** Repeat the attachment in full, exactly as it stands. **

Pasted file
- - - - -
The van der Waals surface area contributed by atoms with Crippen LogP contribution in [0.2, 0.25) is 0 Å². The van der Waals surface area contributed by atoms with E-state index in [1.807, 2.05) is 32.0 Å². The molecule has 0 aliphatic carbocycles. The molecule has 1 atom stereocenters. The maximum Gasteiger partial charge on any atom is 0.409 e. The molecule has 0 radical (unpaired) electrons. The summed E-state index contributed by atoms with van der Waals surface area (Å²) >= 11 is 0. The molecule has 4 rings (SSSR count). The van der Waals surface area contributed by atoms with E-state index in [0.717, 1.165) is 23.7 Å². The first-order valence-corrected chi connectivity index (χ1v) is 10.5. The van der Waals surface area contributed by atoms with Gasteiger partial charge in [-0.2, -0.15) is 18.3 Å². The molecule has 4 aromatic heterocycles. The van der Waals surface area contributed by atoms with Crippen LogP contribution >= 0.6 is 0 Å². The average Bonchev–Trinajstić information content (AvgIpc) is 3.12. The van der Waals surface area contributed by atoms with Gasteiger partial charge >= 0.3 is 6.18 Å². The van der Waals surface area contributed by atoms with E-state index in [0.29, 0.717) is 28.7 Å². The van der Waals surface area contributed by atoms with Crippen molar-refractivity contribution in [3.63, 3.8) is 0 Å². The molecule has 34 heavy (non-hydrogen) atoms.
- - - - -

The van der Waals surface area contributed by atoms with Crippen LogP contribution in [0.2, 0.25) is 0 Å². The van der Waals surface area contributed by atoms with E-state index in [1.807, 2.05) is 32.0 Å². The molecule has 0 aliphatic carbocycles. The molecule has 1 atom stereocenters. The maximum Gasteiger partial charge on any atom is 0.409 e. The molecule has 0 radical (unpaired) electrons. The summed E-state index contributed by atoms with van der Waals surface area (Å²) >= 11 is 0. The molecule has 4 rings (SSSR count). The van der Waals surface area contributed by atoms with E-state index in [0.717, 1.165) is 23.7 Å². The first-order valence-corrected chi connectivity index (χ1v) is 10.5. The van der Waals surface area contributed by atoms with Gasteiger partial charge in [-0.2, -0.15) is 18.3 Å². The molecule has 4 aromatic heterocycles. The van der Waals surface area contributed by atoms with Crippen LogP contribution >= 0.6 is 0 Å². The average Bonchev–Trinajstić information content (AvgIpc) is 3.12. The van der Waals surface area contributed by atoms with Gasteiger partial charge >= 0.3 is 6.18 Å². The van der Waals surface area contributed by atoms with E-state index in [0.29, 0.717) is 28.7 Å². The van der Waals surface area contributed by atoms with Crippen molar-refractivity contribution in [3.63, 3.8) is 0 Å². The molecule has 34 heavy (non-hydrogen) atoms.